Saturday, April 14, 2007

A Waste Of 1 1/2 Hours

Tuesday evening I went to the Tooele County School Board meeting to support Action 4 Autism in trying to get more support and services for autism in the public schools. It was a complete and total waste of time. A4A gave a great presentation. Parents and students came forward to talk about the services they need. Most of what they needed was simple awareness from teachers and staff. They related stories of how principals told them they needed to discipline their kids at home, how teachers felt they just couldn't deal with problem behaviors and wouldn't learn how to do so, how funding wasn't available for classroom aides, etc. At the end of a very moving and well-done presentation, A4A offered a list of suggestions, not one of which included more special ed teachers. But then the superintendent said this:
"You have to understand, we're working on it," added Superintendent Michael Johnsen. "You also have to understand, there's a national crisis, a shortage of special education teachers... There are a lot of things we can do. Still, we're short because the nation is short."
That's right, you heard him. This is a problem for (cue patriotic music) Special Ed Teacher! (enter Special Ed Teacher in cape and spandex) Special Ed Teacher, who can save all normal staff from the problems of having to deal with autistic kids! Superintendent Johnsen, immediately after the presentation, ran outside to turn on the spotlight that projects the bright "SE" symbol onto the clouds. Unfortunately, due to Tooele's high winds, the clouds quickly blew away, so the school board went back to handing out shiny award plaques and hearing the petitions of aw-shucks cute kids who want a gym they were already planning to build.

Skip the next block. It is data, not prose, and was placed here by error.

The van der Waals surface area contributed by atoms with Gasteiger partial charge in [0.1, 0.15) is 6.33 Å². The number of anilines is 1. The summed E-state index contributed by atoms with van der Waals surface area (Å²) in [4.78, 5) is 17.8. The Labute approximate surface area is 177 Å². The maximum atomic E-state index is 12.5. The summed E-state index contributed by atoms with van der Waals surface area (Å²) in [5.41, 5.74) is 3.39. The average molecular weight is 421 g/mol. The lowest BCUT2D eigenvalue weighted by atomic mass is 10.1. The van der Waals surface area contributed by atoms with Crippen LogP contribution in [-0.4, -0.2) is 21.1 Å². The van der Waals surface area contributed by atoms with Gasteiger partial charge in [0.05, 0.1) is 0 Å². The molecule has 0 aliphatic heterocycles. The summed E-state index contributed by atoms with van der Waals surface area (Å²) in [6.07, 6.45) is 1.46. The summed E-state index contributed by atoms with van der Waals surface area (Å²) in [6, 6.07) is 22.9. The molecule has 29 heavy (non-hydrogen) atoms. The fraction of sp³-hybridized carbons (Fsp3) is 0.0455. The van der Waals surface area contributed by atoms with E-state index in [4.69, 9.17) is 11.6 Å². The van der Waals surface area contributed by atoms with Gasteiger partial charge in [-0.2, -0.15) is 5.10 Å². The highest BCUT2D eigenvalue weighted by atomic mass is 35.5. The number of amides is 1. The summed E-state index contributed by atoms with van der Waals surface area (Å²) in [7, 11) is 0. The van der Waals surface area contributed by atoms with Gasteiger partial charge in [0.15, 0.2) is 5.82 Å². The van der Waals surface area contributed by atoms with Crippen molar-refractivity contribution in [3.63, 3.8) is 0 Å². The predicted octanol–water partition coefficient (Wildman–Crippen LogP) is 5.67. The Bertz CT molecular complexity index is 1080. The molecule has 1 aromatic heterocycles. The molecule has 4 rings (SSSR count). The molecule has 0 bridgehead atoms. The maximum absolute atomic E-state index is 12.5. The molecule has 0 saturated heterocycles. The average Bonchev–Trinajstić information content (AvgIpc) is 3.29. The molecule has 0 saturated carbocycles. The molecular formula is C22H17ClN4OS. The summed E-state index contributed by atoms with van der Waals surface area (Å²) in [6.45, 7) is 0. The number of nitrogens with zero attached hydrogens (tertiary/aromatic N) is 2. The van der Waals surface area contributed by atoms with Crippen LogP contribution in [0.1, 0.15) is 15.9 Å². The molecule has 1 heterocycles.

Here's what I wrote to the Tooele Transcript Bulletin as a letter to the editor:
With all due respect to the school board, I don’t think they heard the message of Action 4 Autism at Tuesday’s meeting. I attended that meeting and heard Mr. Johnson’s remark at the end, saying they’d do something about autism if only they could get more special ed teachers. If he’d been listening at all, he’d have known that more special ed teachers were not what A4A was suggesting. What we need most of all is more awareness among school staff of how to deal with autism in a regular classroom setting. You don’t need a degree in special ed to know that; all you need is training. But Mr. Johnson and the school board are stuck on the idea that the way to deal with anything out of the ordinary is to stick it in a special ed classroom. God forbid their normal staff should have to deal with “those” children, when they could be dealing with all the “normal” children instead. This attitude is precisely why I’m seriously considering homeschooling my 7 year old with Asperger’s Syndrome next year. I can’t work with a system that, at heart, doesn’t see a place for my son in it.

Maybe once they get “enough” special ed teachers, the feckless school board will make a plan to create a committee to explore the possibility of studying the problem of autism in the schools. Until then, they’ll just hand out shiny award plaques. They’re good at that.